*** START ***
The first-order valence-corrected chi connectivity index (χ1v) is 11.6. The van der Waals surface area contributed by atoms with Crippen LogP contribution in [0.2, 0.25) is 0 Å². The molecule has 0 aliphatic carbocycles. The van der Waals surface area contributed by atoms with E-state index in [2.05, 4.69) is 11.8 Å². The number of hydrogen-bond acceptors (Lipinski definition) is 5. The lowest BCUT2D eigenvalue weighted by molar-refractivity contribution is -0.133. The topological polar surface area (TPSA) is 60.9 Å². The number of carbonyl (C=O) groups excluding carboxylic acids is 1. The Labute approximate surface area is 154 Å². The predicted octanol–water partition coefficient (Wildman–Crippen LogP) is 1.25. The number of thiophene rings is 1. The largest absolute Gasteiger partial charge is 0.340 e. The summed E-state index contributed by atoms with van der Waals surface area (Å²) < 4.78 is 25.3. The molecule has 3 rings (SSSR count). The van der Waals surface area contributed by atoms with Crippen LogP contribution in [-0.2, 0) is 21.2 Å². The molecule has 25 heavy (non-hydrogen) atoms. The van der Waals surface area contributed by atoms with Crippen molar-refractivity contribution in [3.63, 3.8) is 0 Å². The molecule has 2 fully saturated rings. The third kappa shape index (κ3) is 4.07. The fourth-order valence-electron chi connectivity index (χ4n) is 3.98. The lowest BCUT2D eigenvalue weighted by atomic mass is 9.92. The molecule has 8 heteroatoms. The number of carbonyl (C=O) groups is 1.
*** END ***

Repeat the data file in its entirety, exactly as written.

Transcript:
The first-order valence-corrected chi connectivity index (χ1v) is 11.6. The van der Waals surface area contributed by atoms with Crippen LogP contribution in [0.2, 0.25) is 0 Å². The molecule has 0 aliphatic carbocycles. The van der Waals surface area contributed by atoms with E-state index in [2.05, 4.69) is 11.8 Å². The number of hydrogen-bond acceptors (Lipinski definition) is 5. The lowest BCUT2D eigenvalue weighted by molar-refractivity contribution is -0.133. The topological polar surface area (TPSA) is 60.9 Å². The number of carbonyl (C=O) groups excluding carboxylic acids is 1. The Labute approximate surface area is 154 Å². The predicted octanol–water partition coefficient (Wildman–Crippen LogP) is 1.25. The number of thiophene rings is 1. The largest absolute Gasteiger partial charge is 0.340 e. The summed E-state index contributed by atoms with van der Waals surface area (Å²) < 4.78 is 25.3. The molecule has 3 rings (SSSR count). The van der Waals surface area contributed by atoms with Crippen LogP contribution in [-0.2, 0) is 21.2 Å². The molecule has 25 heavy (non-hydrogen) atoms. The van der Waals surface area contributed by atoms with Crippen molar-refractivity contribution in [3.63, 3.8) is 0 Å². The molecule has 2 fully saturated rings. The third kappa shape index (κ3) is 4.07. The fourth-order valence-electron chi connectivity index (χ4n) is 3.98. The lowest BCUT2D eigenvalue weighted by atomic mass is 9.92. The molecule has 8 heteroatoms. The number of carbonyl (C=O) groups is 1.